Just past the Pueblo, I crossed the Rio Grande again and continued south through Bosque Farms and Peralta. There’s an attractive church in Peralta that dates back to 1879, and another further down the road in Los Lunas that I could not find a date on.

I passed through Los Lunas, crossing over the Rio Grande again, and over I-25. Past the interstate, civilization quickly dissipates into widely scattered homes and then to, well, not much at all. What lies ahead is a vast expanse of dirt, and very little else. One thing that is out here though, is the New Mexico Mystery Stone. Every few years there is a rekindled interest in the stone, fueled by TV news reports and various articles.

The Mystery Stone is a rock that someone carved a bunch of strange ancient writing into, and it’s the identity of that someone that is the source of controversy. Among the suspected authors is a Greek explorer wandering the area 2,500 years ago, a Spanish soldier who was secretly Jewish, Vikings that sailed up the Rio Grande, extra-terrestrials, or college students in the 1930s. The writing appears to be an ancient form of Hebrew, and the popular theory favors the college prank. I developed another scenario simply to amuse myself: a unicorn dropped it there while touring the Southwest with the Loch Ness Monster in a giant flying cupcake piloted by Elvis. Whatever it is, it lends to the character and mystery of our state.

About halfway between I-25 and I-40, I crossed the Rio Puerco, which marks the boundary for Laguna Pueblo land. This part of Route 66 is quite remote and unpopulated, and I found it was easier to imagine what it must have been like for the many people who came out this way in the early 1930s, crawling along a hot, dusty, empty expanse of highway, hoping to not break down. While a bit harsh, this landscape can also be quite enchanting. I’ve seen it in the evening light with thunderstorms receding into the distance, painting a classic view of the West.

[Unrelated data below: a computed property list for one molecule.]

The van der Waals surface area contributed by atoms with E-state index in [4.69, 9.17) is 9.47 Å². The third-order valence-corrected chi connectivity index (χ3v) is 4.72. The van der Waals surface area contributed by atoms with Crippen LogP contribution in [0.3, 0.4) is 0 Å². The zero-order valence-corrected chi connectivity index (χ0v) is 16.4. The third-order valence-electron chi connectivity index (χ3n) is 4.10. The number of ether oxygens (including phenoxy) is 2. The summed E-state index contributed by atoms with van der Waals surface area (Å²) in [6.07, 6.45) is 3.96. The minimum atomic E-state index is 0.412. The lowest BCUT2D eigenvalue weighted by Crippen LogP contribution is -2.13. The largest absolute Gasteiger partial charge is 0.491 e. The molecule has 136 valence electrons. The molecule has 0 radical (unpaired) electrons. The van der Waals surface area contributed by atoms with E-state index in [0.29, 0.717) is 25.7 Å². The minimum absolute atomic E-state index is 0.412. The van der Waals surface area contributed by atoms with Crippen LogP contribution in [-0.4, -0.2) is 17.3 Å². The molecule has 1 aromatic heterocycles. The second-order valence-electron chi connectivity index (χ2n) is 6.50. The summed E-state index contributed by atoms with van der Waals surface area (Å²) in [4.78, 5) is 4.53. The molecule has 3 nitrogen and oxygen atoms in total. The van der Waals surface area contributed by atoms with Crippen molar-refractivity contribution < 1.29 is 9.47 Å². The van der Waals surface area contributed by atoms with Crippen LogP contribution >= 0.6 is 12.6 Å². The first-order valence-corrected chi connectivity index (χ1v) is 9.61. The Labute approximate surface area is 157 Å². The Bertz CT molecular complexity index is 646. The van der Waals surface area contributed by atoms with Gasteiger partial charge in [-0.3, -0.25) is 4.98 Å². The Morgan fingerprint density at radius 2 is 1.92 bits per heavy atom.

Up near I-40 I passed the little town of Correo, where, according to Route 66: The Mother Road by Michael Wallis, a strange, bearded dwarf once resided who would often coax travelers stopping for gas into card games and cheat them out of large sums of money, then disappear to a hiding place in the desert. How gloriously strange is that?! Shortly thereafter I joined up with I-40 and took it to the town of Mesita, where I exited to get back on 66.

This is a great part of Route 66, driving at the base of red sandstone bluffs, and past Owl Rock. The road wound around an extremely tight turn and up a hill, where I spied a little dirt road on my left and decided to explore it. I bounced down a sandy little hill and onto a sandstone wash. I decided that this was as good a place as I was going to find for my late lunch, so I turned off the ignition and opened up my cooler. I sat on my tailgate eating a turkey sandwich and watching a train roll by in the distance, with not another soul around. After my peaceful meal, I decided to wander around on foot. I quickly found myself at the edge of the sandstone bluffs, overlooking a narrow valley on my left, and small canyons on my right. This is a great spot, and I will definitely stop here again.

Route 66 with Owl Rock

The sun was about an hour and a half from setting, so I decided to head back to Albuquerque. After the solitude of my picnic and lonely old 66, the interstate seemed a bit too hustle and bustle, so I drove back along Depression-era Route 66, and back in time a little. As I drifted away from the setting sun, I glanced in my rear view mirror and thought I spied a little bearded man with a wolfish grin, waving a deck of cards.